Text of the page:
What To Know About The History Of Calisthenics?
Calistenia was designed in France by the Swiss Phoktion Heinrich Clias, who around 1822 spread this practice beyond his home country to countries like England. Thus, over the years, this type of physical activity has become very popular worldwide.
Currently, calisthenics is incorporated into other modalities such as functional training, CrossFit, and street workout. It was designed for ordinary people, that is, not athletes.
When it was introduced in the United States by Catharine Beecher, Calisthenics was initially referred to as women’s gymnastics. In Germany, it was part of women’s education. However, interest in calisthenics has expanded to the other gender and other age groups as well. In calisthenics training, they practiced faster, more rhythmic movements with sudden stops to the sound of lively music.
So, here we understand the connection between artistic gymnastics and calisthenics with its equipment since both practices exercise the entire body and are based on, basically, strength work with the student’s body weight. Therefore, just as artistic gymnastics movements are applied in CrossFit training, calisthenics is also covered.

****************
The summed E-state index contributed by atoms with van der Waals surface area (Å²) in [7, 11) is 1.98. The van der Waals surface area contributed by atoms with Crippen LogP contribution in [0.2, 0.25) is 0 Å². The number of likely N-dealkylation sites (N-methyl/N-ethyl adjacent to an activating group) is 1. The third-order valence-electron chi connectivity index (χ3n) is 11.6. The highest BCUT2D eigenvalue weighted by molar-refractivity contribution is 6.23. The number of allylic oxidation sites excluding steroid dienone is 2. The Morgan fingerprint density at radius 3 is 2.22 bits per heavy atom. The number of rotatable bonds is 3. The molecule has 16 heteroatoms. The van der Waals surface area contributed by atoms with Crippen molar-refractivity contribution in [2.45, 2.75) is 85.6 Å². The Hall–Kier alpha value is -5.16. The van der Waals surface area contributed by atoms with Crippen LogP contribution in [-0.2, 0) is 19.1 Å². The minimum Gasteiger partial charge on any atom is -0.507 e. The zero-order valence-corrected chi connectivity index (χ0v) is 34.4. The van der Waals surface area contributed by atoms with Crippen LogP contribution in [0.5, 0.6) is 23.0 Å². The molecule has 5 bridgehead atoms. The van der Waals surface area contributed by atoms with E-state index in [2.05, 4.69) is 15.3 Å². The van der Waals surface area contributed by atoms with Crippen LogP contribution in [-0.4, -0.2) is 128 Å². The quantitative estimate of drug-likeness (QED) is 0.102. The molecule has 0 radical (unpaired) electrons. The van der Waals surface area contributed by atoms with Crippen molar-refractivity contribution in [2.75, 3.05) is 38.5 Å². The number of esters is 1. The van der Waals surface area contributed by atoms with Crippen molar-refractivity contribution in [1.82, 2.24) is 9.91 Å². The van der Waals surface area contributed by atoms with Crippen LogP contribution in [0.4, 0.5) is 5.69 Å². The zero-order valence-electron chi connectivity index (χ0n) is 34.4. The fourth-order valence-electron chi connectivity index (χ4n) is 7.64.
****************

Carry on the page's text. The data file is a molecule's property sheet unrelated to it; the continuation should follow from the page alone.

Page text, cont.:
Crossfit And Calisthenics
Some restricted movements without sway applied in CrossFit come a lot from calisthenics, such as Strict pull-ups, Strict RingMuscleUps, Strict hand Stand push-ups, Strict BarMuscleUps, among others.
Calisthenics is also present within the typical training session of CrossFit, with movements only with the body and in “HOLD” (movements to support the body still). Examples of this type of activity are L-SIT, Hollow’s, Arch’s, handstands, and other various movements. A considerable improvement in body awareness is observed, strengthening internal muscles and a more robust, firmer core and prepared to withstand higher impact movements.
Furthermore, the method and techniques used during a calisthenics class make this activity accessible to anyone, as there are no age limits. Even physical therapists recommend calisthenics to treat pathologies such as scoliosis, herniated discs, or knee problems. The fact that this activity does not impact joints and allows the body to be shaped, toned, and aligned simultaneously has been one reason why many people are interested in this practice. Getting your body moving, improving posture, and caring for your joints are essential motivations to think about before starting any physical activity.